It's a Canadian celebration, if part of this money goes to bringing in some kids football teams at halftime from across the country, then that's a good thing, or a music group from other parts of the country etc.

There is a part of me that thinks the Grey Cup should be "owned" by some sort of independent Canadian cultural institution to be quite honest. But that's a whole different topic.

Or a catalyst for another G20 given that it is in TO.

That attidude is exactly how we get into the financial mess that the government is in right now, with everybody lining up for more.

There's a $50 billion deficit. At some point, someone has to say enough is enough and we're not going to borrow more money from our kids to pay for "cultural" stuff. If we have to borrow the money, then we can't afford it.

I am curious to see what we get for twelve million dollars, before we are sure it is a money grab...

Agreed - given that they're asking for the funds to host cultural events rather than the game itself, it doesn't sound unreasonable.

Sorry, but I am totally against this. Comparing this to the olympics is absurd. We got behind it the way we did because it was a showcase for Canada internationally. The Grey Cup is not. Our taxes in this country are high enough without inventing reasons for the Feds to hand out more tax payer dollars.

How much did Sir Paul McCartney get for playing at Quebec's 400th birthday? hmmmm

Well, just reading it was a free show with a quick Google search, interesting. :?

jaz, you don't think any milestone national cultural event in Canada, not showcased internationlly, should receive any federal funds?

I think it depends. But I dont think the Grey Cup needs this type of infusion of money. Its a very profitable event. Im pretty sure the 100 Grey Cup will do quite fine without taking my tax dollars.

Grey Cups don't make anywhere near $12 mill. Remember, this is a milestone 100th cultural event in Canada. Have you ever read any Grey Cup history?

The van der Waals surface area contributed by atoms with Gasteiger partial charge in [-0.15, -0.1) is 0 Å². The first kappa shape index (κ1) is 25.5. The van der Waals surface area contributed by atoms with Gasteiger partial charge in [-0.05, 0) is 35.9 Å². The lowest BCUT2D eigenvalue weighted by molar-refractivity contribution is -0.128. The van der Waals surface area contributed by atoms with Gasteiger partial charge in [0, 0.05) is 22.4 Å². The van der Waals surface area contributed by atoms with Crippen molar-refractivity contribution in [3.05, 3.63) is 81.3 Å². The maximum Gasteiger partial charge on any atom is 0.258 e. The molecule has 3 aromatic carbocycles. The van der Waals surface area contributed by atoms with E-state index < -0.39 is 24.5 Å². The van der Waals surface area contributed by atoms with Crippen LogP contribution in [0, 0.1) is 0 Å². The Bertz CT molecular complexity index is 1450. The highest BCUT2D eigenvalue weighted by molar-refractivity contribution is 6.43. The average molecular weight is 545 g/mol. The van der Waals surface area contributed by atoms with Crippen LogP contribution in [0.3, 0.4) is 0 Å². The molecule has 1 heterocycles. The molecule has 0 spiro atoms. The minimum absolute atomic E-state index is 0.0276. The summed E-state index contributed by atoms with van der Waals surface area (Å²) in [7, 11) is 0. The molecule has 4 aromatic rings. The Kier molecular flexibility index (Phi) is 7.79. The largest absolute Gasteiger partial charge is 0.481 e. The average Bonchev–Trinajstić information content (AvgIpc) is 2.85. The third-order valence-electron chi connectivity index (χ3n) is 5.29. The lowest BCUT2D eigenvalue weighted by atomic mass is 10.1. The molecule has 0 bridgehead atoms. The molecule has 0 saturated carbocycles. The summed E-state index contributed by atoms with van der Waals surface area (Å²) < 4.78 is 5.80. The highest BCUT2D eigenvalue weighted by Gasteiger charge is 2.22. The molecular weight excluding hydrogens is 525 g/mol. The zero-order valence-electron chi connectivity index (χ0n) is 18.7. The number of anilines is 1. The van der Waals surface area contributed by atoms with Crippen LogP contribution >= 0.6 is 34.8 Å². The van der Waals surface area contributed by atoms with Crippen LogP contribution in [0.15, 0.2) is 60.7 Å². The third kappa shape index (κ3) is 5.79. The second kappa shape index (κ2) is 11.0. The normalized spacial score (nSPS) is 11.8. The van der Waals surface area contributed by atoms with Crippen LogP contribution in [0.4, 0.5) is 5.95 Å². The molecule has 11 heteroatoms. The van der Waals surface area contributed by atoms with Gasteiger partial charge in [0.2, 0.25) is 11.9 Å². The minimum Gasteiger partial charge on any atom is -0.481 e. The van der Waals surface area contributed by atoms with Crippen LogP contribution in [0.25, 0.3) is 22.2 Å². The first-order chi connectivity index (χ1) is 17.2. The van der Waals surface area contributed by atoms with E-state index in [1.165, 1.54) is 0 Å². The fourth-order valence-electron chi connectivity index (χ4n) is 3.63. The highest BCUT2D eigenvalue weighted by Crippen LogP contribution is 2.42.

I guess you don't think the 400th Quebec anniversary deserved any money? The profit from that event in visitors and the tourism that resulted was surely higher than any Grey Cup would garner I would think.

lets just agree to disagree. I think my tax dollars should be used more frugally. I think we pay WAY too high taxes in Canada. Everyone wants money and who pays it. the middle of the road guy. Im taxed to death. I say enough.

jaz, so what I think you're saying then is the 400th anniversary of Quebec should have received no money from the feds and no milestone event like this which we tend to put under the label 'culture', should receive any federal money because it's a waste of our tax dollars to try and promote anything culturally? Like Canada Day celebrations on Parliament Hill as another example?

Just trying to see where you draw the line for interests sakes, not to put you on the hot seat.

I find it an interesting discussion. And just reading this from the Canada Heritage website:

[i]Celebrate Canada! Funding
Service Delivery Standards for this funding program


Deadline : February 28, 2010

Important notice : Funding Application Forms postmarked or delivered to your Canadian Heritage regional office after February 28, 2010 will not be considered.

Canadian Heritage provides financial support for activities organized during the Celebrate Canada period, from June 21st to July 1st. These activities celebrate National Aboriginal Day, on June 21st, Saint-Jean-Baptiste Day on June 24th, Canadian Multiculturalism Day on June 27th and Canada Day on July 1st.

In order to ensure that your funding request is processed in a timely manner, you are invited to send us your request as soon as possible. Please make sure that your form is completed and signed. Incomplete applications will result in delayed processing and could be rejected.[/i]

quite frankly, in this economy, where people are struggling to pay their bills, job losses, tax hikes, etc, I think that most of these "cultural" events should have minimal or no tax funding. When the economy is in better shape thats a different story. Our politicians should run our country the way we run our homes. When money is tight, you budget your money to pay for the necessities and maybe dont spend it on entertainment. I had to make some very serious choices recently, why shouldnt the feds.

do it! I say yes, because the CFL needs to get some bigger exposure in this country. Make people who haven't seen it, have an opportunity to see it.

we need to have the chance for the CFL to really showcase itself. better marketing, better advertising, bigger events, bigger promotions.

put the CFL out there like the NFL and NHL does. push it all out.

Then the CFL needs to do a better job... not the federal government.. Thats not thier job.